Google confirmed to CNet that it’s working on a new software foundation for cameras on Android devices.
Fragments of code found in the publicly available Android repository have revealed that Google tried to release a new Camera application programming interface (API) on KitKat, but called it off ahead of the release. The API supports raw formats, burst mode, face detection, and removable cameras, and offers finer control over image quality.
Google spokesperson Gina Scigliano confirmed that support for raw formats and burst mode is already baked into the Android hardware abstraction layer (HAL), which is the part of the operating system that interacts with the actual hardware of the device. Google will expose the two new functions via the Camera API “in a future release”.
Scigliano emphasized the importance of burst mode:
[quote qtext=”The core concept of the new HAL and future API is centered around burst-mode photography. The basic idea is instead of taking a single shot with a given set of parameters, you instead have the power to queue up a request to take multiple shots each with different parameter settings such as exposure gain. The camera subsystem captures a the burst of shots, which can be subsequently post-processed by the application layer” qperson=”” qsource=”” qposition=”center”]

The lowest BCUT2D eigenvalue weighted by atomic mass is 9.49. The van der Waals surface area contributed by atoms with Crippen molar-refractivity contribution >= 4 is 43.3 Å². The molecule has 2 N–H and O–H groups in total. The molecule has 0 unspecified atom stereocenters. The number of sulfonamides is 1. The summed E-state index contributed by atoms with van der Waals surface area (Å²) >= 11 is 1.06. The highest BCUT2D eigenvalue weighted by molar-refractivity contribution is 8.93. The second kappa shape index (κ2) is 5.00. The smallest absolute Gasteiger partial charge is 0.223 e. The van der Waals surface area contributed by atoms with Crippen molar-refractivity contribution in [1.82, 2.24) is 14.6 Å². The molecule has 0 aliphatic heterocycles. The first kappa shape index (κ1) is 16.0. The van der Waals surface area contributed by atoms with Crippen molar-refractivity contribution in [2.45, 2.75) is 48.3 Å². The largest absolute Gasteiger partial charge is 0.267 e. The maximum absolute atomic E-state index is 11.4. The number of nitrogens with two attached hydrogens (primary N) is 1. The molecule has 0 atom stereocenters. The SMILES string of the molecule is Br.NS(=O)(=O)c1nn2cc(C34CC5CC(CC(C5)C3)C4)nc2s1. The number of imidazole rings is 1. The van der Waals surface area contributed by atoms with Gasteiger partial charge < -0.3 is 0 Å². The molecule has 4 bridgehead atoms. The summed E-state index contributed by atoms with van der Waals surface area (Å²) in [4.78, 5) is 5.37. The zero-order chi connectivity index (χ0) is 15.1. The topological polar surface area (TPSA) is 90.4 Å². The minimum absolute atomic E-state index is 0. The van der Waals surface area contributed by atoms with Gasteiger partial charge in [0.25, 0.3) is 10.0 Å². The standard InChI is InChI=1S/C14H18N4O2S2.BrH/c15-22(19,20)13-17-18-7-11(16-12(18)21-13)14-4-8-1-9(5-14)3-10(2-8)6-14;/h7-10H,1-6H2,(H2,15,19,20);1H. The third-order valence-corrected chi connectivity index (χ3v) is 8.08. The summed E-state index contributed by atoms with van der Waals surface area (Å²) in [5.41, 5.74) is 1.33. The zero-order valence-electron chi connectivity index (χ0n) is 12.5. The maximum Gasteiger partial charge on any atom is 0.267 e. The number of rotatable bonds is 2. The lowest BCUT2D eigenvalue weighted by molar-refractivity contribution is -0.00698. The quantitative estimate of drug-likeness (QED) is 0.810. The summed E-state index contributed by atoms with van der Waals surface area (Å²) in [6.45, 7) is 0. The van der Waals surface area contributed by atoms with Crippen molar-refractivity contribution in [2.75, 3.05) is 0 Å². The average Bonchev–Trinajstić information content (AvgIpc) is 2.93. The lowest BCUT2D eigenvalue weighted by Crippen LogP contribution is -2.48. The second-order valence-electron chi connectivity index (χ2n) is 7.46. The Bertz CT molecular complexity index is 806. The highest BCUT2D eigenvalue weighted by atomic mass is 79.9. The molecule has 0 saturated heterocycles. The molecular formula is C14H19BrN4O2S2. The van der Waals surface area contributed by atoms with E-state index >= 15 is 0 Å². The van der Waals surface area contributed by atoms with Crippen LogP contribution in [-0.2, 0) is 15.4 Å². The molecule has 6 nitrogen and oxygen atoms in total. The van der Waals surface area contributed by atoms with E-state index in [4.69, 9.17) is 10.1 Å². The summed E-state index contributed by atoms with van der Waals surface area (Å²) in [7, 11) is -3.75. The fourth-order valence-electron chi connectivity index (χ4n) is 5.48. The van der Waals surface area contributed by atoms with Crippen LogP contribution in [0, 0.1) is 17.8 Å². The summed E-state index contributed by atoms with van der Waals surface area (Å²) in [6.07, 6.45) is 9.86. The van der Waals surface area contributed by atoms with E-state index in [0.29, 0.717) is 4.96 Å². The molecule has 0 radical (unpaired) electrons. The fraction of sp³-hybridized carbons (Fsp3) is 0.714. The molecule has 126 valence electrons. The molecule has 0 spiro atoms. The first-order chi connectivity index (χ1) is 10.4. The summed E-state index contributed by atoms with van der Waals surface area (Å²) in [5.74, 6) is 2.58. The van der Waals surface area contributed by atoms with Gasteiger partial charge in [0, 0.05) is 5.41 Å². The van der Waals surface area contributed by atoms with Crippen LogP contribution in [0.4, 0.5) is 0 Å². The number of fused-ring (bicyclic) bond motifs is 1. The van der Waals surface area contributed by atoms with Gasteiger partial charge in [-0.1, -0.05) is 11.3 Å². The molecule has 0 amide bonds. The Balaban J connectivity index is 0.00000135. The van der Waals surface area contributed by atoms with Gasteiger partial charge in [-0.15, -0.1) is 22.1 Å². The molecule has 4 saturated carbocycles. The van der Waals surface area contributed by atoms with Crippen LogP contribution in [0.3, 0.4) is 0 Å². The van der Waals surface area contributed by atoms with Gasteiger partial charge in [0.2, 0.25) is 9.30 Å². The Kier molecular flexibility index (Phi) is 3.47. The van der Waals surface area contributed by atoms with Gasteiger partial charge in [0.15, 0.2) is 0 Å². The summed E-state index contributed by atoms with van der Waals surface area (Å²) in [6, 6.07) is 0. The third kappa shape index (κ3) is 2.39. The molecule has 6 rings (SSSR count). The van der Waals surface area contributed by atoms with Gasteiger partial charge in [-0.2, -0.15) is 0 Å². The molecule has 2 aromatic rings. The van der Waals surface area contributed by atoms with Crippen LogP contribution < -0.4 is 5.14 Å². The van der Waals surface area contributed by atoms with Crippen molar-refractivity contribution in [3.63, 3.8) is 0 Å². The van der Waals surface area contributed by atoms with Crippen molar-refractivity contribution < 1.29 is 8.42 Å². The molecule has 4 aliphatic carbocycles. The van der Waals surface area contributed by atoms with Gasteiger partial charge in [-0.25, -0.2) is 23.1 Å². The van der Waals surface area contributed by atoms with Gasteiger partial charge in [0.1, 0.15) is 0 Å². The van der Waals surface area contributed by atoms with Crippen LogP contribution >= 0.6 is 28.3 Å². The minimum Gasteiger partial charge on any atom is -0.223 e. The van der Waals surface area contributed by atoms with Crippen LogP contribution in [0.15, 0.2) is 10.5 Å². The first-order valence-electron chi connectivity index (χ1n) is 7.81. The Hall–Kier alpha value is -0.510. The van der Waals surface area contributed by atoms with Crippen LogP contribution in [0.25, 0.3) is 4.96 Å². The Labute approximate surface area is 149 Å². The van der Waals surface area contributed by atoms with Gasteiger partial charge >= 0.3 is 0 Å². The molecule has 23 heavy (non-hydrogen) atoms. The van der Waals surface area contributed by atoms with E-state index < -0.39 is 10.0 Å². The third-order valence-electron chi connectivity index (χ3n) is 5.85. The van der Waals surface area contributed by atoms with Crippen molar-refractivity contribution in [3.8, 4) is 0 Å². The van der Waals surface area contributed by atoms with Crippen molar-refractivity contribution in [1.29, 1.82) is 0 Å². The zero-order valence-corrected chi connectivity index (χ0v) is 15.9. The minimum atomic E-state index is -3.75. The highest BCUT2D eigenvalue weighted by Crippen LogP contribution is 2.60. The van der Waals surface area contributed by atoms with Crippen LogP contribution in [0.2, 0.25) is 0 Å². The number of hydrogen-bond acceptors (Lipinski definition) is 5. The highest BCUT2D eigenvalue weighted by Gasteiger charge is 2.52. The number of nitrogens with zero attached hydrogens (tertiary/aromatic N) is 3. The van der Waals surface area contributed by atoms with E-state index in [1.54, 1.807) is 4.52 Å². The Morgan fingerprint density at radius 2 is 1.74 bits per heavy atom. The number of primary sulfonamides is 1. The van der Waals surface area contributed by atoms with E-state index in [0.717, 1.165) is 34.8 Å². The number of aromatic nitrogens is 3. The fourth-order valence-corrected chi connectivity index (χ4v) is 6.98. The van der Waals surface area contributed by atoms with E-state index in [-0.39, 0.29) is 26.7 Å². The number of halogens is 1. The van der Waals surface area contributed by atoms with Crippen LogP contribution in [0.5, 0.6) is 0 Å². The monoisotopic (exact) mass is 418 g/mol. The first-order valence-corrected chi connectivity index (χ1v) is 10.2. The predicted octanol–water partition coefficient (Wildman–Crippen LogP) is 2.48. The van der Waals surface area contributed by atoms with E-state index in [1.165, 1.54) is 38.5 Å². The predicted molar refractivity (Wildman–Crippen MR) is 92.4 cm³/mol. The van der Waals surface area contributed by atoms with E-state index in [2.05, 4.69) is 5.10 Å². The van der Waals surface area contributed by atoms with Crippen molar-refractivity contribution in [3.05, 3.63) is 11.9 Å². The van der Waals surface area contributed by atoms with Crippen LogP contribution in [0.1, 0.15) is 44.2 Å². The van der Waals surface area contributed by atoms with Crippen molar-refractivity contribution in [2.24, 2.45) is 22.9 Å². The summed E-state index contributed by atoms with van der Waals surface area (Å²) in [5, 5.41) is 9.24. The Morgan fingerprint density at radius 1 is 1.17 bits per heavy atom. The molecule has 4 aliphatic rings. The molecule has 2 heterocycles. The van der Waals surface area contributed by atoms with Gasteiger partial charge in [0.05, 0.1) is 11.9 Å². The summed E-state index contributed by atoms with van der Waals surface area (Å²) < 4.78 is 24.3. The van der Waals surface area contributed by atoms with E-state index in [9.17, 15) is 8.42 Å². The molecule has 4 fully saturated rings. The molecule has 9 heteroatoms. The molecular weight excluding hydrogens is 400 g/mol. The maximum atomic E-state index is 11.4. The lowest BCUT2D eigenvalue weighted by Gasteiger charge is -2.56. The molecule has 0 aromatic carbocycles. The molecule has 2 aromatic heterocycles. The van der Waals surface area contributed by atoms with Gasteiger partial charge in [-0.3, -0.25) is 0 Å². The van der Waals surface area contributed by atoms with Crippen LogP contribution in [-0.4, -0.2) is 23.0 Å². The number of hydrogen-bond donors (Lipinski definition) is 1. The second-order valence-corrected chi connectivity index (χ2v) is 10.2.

The Nexus 5 already makes use of burst mode in the HDR+ mode, which combines several images taken in quick succession into one high-quality final image. Many Android manufacturers have already built support for burst mode into their devices independently, but the inclusion of the feature in the default camera API will make it accessible to more developers.
When CNet asked about the mediocre performance of the Nexus 5 camera, Scigliano stated that “the team is aware of the issues and is working on a software update that will be available shortly”.
We can only hope that the update will make the Nexus 5 camera as good as Google’s marketing makes it to be.